Hip fractures: The CDC states that more than 95 percent of broken hips are suffered in falls. A hip fracture typically requires surgery and hospitalization for about a week followed by extensive rehabilitation. Surgery may include implantation of an artificial hip. This type of injury can be debilitating and prevent workers from returning to their jobs in the long term.
Shoulder injuries: Falls from ladders may also result in a shoulder dislocation or an injury that is known as a brachial plexus injury. The brachial plexus is a network of nerves connecting the spinal cord to the shoulder, arm and hand. These painful injuries may require surgery and extensive rehabilitation. Some of these injuries may not be completely cured even after rehabilitation.
Sprains and broken bones: Falling off a ladder can cause the victim to twist a knee or ankle and sprain the connective ligaments at those joints. The impact of landing on the ground or floor or hitting something can cause bones to break. These are extremely painful injuries. Victims may need a lot of physical therapy to regain strength, mobility and flexibility. The most common fractures suffered in falls are of the hip, spine, forearm, leg, ankle, pelvis, upper arm and hand.
If You Have Been Injured
If you have suffered injuries after a fall from a ladder, there are a number of steps you can take to protect your legal rights. Report the incident and your injuries to your employer, preferably, a direct supervisor. Get a copy of the signed report for your records. Obtain prompt medical attention, treatment and care for your injuries. Secure the names and contact information for anyone who may have witnessed the incident.
Take photos of the location where the accident occurred. Preserve all evidence including the ladder from which you fell and other equipment that may have caused or contributed to your injuries. Do not admit fault to anyone. Contact an experienced New York City construction accident attorney who will remain on your side and help protect your rights every step of the way.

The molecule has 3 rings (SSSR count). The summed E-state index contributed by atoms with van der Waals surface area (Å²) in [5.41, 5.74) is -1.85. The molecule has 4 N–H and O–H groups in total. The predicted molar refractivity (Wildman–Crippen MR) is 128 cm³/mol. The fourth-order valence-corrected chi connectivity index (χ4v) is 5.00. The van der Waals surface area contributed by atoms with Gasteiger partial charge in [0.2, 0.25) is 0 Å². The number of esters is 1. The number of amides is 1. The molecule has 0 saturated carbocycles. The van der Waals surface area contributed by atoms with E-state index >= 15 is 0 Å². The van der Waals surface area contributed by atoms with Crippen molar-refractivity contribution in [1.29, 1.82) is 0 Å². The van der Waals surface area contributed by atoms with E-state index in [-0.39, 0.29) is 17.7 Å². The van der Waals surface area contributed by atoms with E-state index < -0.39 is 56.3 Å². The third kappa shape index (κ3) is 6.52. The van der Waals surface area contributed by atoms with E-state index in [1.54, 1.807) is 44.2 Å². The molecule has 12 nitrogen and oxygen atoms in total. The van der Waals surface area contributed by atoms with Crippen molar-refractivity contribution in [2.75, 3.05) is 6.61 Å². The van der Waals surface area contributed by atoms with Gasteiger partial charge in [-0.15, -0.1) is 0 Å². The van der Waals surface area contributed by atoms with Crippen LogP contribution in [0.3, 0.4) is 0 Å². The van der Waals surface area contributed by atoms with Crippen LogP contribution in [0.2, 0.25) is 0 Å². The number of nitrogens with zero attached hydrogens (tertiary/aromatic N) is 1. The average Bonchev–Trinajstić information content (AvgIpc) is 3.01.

Damages in Such Cases
If you are a construction worker who has suffered an injury on the job, in addition to workers’ compensation benefits, you may be able to file a third-party claim. Such claims may be filed in cases where the negligence of a party other than the employer or a co-employee caused the construction accident. Third-party claims are usually worth much more than workers’ compensation claims and help seriously injured workers and their families during their most challenging times.
Examples of third parties include, but are not limited to, general contractors, construction companies, sub-contractors, building owners, managing agents, the firm that is responsible for maintaining or repairing equipment used at a site such as scaffolds or ladders, a project manager, engineer or architect supervising the project, etc. Injured workers can seek damages for the losses they have suffered depending on the nature and extent of their injuries. The damages that injured workers may seek include, but are not limited to medical expenses, lost wages and benefits, hospitalization, rehabilitative treatment, permanent injuries, disabilities, past and future pain and suffering, etc.
Contacting a New York Construction Accident Attorney
If you or a loved one has suffered an injury as the result of a construction accident or if you have lost a loved one in a workplace accident, the experienced New York construction accident lawyers at the Law Offices of Kenneth A. Wilhelm can help you better understand your legal rights and options, and also fight hard to recover just compensation for you. Our law firm recovered $3,375,576 for a construction worker (an undocumented immigrant) who was injured on the job – one of the highest construction case settlements in New York that year.
Please contact us TOLL FREE 24 hours a day, 7 days a week at 1-800-WORK-4-YOU (1-800-967-5496). WE CAN EVEN COME TO YOU. There is no attorneys’ fee unless we recover money for you. We can also help with personal injury cases in New Jersey, Connecticut, Pennsylvania, or Florida. If you have been seriously injured in any of the 50 U.S. states, please call us and we will try to help you with your case.